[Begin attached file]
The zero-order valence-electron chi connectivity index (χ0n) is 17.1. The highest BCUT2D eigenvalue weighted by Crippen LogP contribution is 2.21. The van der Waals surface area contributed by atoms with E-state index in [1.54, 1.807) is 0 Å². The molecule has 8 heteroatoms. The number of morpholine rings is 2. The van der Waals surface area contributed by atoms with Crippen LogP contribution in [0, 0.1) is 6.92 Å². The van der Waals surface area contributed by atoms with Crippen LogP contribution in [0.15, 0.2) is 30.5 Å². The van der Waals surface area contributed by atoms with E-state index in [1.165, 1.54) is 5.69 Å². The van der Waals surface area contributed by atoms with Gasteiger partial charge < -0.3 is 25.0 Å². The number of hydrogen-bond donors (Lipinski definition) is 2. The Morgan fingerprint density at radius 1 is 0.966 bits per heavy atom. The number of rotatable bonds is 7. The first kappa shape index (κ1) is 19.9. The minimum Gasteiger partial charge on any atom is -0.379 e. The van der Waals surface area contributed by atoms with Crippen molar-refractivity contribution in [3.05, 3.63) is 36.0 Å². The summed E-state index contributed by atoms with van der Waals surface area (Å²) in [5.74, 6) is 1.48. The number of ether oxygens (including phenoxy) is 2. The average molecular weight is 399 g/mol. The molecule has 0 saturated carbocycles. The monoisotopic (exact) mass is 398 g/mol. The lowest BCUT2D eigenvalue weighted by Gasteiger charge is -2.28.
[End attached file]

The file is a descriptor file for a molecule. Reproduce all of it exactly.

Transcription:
The zero-order valence-electron chi connectivity index (χ0n) is 17.1. The highest BCUT2D eigenvalue weighted by Crippen LogP contribution is 2.21. The van der Waals surface area contributed by atoms with E-state index in [1.54, 1.807) is 0 Å². The molecule has 8 heteroatoms. The number of morpholine rings is 2. The van der Waals surface area contributed by atoms with Crippen LogP contribution in [0, 0.1) is 6.92 Å². The van der Waals surface area contributed by atoms with Crippen LogP contribution in [0.15, 0.2) is 30.5 Å². The van der Waals surface area contributed by atoms with E-state index in [1.165, 1.54) is 5.69 Å². The van der Waals surface area contributed by atoms with Gasteiger partial charge < -0.3 is 25.0 Å². The number of hydrogen-bond donors (Lipinski definition) is 2. The Morgan fingerprint density at radius 1 is 0.966 bits per heavy atom. The number of rotatable bonds is 7. The first kappa shape index (κ1) is 19.9. The minimum Gasteiger partial charge on any atom is -0.379 e. The van der Waals surface area contributed by atoms with Crippen molar-refractivity contribution in [3.05, 3.63) is 36.0 Å². The summed E-state index contributed by atoms with van der Waals surface area (Å²) in [5.74, 6) is 1.48. The number of ether oxygens (including phenoxy) is 2. The average molecular weight is 399 g/mol. The molecule has 0 saturated carbocycles. The monoisotopic (exact) mass is 398 g/mol. The lowest BCUT2D eigenvalue weighted by Gasteiger charge is -2.28.